Coyote attacks 6-year-old girl near San Francisco. Is human behavior the cause?

Humans increasingly continue to invade and disrupt the habitat of native animals. These animals are doing what comes natural. They are protecting their living space.

Two weeks ago walking my dog before going to bed I came upon a Coyote at my corner. It was a very peaceful encounter.  The Coyote looked at me. I looked at the Coyote who proceeded on its way towards the seashore in San Francisco.

This incident is deplorable. The young girl is traumatized. Still it will not be the appropriate response to capture and kill these native creatures which have lived in the Bay Area longer than humans.

As the Shelter in Place continues it is to be expected that humans will continue to encroach upon these native habitats. Fortunately the State has banned cars in the Parks. This should mitigate the problem and allow the native creatures to live in peace.

San Francisco Chronicle 4.1.2020

A coyote attacked a 6-year-old girl in Dublin Hills Regional Park on Wednesday, biting her neck and ear before the girl’s mother rushed in and scared the predator away.

The incident occurred about 2:30 p.m., as the girl was hiking with her mother and two brothers. The coyote jumped on her and “went for her head,” said Capt. Patrick Foy of the California Department of Fish and Wildlife.

As of 5:30 p.m. the girl was being treated for non-life-threatening injuries in UCSF Benioff Children’s Hospital Oakland, Foy said. Crews from Fish and Wildlife are laying traps and hoping to euthanize the coyote, along with two other coyotes that lingered nearby when it bit the girl. Officials closed the park while a multiagency effort is under way to find the offending animals, which could be identified by DNA that was taken from the victim’s clothing, said Doug Bell, wildlife program manager for the East Bay Regional Park District.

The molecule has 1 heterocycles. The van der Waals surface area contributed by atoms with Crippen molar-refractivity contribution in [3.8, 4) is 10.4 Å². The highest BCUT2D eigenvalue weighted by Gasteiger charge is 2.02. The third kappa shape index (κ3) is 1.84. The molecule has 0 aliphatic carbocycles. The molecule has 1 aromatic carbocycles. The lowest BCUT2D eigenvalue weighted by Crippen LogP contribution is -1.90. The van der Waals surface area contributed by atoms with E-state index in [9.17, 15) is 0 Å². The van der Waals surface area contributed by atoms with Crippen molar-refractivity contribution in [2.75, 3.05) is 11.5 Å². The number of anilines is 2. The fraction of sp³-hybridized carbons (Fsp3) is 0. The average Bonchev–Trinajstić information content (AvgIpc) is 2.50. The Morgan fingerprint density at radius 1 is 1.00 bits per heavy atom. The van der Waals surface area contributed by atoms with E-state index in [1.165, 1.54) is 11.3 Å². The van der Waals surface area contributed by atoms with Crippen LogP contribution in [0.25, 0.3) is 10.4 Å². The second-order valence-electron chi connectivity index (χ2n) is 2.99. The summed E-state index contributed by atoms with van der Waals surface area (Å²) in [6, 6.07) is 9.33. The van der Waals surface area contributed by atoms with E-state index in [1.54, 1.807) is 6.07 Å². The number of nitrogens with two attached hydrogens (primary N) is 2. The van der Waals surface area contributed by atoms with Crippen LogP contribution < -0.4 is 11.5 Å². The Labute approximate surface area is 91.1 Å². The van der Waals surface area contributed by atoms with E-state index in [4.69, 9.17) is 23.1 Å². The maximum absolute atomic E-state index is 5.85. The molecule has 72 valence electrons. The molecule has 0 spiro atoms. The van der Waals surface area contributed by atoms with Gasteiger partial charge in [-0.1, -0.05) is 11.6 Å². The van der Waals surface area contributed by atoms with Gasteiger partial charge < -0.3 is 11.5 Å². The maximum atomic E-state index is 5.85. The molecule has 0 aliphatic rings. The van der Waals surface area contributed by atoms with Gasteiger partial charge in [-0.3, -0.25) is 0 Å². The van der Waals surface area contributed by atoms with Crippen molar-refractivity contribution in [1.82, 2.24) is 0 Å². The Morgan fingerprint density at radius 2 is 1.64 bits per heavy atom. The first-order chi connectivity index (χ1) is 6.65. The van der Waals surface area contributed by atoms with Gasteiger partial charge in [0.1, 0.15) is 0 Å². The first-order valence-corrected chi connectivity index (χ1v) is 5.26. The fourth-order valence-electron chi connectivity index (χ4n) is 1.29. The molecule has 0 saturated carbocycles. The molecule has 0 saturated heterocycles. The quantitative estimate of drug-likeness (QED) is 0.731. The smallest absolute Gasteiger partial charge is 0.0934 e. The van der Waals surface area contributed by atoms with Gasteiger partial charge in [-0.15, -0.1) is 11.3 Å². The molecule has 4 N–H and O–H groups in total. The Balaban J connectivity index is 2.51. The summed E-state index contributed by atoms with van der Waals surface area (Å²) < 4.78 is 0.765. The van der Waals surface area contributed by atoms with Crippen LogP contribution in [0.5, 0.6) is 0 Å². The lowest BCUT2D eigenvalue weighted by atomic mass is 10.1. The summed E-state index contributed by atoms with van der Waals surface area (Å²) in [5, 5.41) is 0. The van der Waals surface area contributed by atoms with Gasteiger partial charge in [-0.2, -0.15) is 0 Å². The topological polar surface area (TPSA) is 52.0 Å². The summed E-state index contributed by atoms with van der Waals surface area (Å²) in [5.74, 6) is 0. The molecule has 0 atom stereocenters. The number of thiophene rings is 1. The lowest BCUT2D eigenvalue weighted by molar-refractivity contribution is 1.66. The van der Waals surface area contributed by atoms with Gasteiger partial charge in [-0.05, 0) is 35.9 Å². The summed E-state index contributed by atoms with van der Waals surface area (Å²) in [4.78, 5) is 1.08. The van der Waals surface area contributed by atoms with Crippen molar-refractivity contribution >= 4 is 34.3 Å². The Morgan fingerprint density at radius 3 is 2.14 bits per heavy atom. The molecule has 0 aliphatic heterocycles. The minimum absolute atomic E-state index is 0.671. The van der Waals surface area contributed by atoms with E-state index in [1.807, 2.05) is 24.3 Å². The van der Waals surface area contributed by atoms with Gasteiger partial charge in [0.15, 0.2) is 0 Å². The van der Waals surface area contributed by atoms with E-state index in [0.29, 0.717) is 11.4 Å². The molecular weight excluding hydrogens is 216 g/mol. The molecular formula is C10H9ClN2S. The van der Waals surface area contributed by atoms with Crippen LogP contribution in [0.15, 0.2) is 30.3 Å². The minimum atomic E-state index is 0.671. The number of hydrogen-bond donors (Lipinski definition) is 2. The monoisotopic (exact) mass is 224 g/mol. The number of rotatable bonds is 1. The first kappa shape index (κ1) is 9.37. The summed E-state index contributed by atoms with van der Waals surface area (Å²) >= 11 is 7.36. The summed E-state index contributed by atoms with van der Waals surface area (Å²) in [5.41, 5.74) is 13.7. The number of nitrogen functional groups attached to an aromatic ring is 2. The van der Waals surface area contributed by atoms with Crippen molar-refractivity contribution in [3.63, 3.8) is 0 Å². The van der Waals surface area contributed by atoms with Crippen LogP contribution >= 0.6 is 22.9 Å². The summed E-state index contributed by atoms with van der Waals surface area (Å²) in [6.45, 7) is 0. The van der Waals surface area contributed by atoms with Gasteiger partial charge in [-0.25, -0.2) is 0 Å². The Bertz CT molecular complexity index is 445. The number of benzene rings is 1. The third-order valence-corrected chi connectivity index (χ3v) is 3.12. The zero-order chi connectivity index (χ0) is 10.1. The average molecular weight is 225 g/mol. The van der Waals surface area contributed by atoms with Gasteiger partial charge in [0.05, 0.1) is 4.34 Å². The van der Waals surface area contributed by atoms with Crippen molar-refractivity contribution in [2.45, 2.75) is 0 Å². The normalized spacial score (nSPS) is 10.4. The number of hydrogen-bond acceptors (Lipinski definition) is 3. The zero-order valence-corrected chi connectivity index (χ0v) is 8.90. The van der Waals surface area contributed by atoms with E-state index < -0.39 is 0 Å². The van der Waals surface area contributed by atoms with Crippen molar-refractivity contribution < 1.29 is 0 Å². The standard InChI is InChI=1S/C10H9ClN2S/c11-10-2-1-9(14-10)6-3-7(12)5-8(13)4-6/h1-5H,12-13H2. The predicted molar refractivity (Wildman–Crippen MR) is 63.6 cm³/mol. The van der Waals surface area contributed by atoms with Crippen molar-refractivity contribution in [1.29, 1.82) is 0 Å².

He recounted the family’s harrowing ordeal to The Chronicle. A pack of coyotes had approached the three children and their mother as they hiked through a shallow canyon in the 654-acre park that’s sandwiched between two housing developments.

Like all Bay Area parks, Dublin Hills has its share of coyotes. Some of them gravitate to the periphery, scouring for food around the town houses that line the park’s borders, Bell said.

“Being at that interface between parkland and urban development, the neighborhoods present a lot of food for coyotes,” Bell said. He noted that these wild animals are drifting into various residential parts of the Bay Area, including San Francisco.

A screenshot from a video taken by a POST wildlife camera shows a coyote and a badger traveling together into a tunnel in the Santa Cruz Mountains.
Photo: Screenshot from video / Peninsula Open Space Trust

State and regional park officials have seen a string of other attacks in recent weeks, Foy said, as more people flock to parks to get exercise during the shelter-in-place period. He received a call Friday about a coyote going after a dog, and he heard reports of another aggressive coyote in San Diego.

“We’ve seen a pretty significant influx of people into these places, and that’s meant calls for service,” Foy said.

Still, attacks on people are rare, Bell said. He has served as wildlife program manager since 2005, and has never seen a coyote pounce on a human. Usually, they go after dogs — particularly those that are not wearing leashes. Sometimes, coyotes approach humans who feed them, which presents problems for park officials who want people and animals to enjoy the park without confrontations.

Bell did not know if food was involved in this case.

“I can’t imagine the trauma that the poor child and her family has gone through,” he said.

Mountain lions may also be a threat for people heading to parks and nature trails. In January, mountain lions attacked young children in Santa Clara County and Orange County. Both children were injured; both mountain lions were chased away by parents and later captured and euthanized.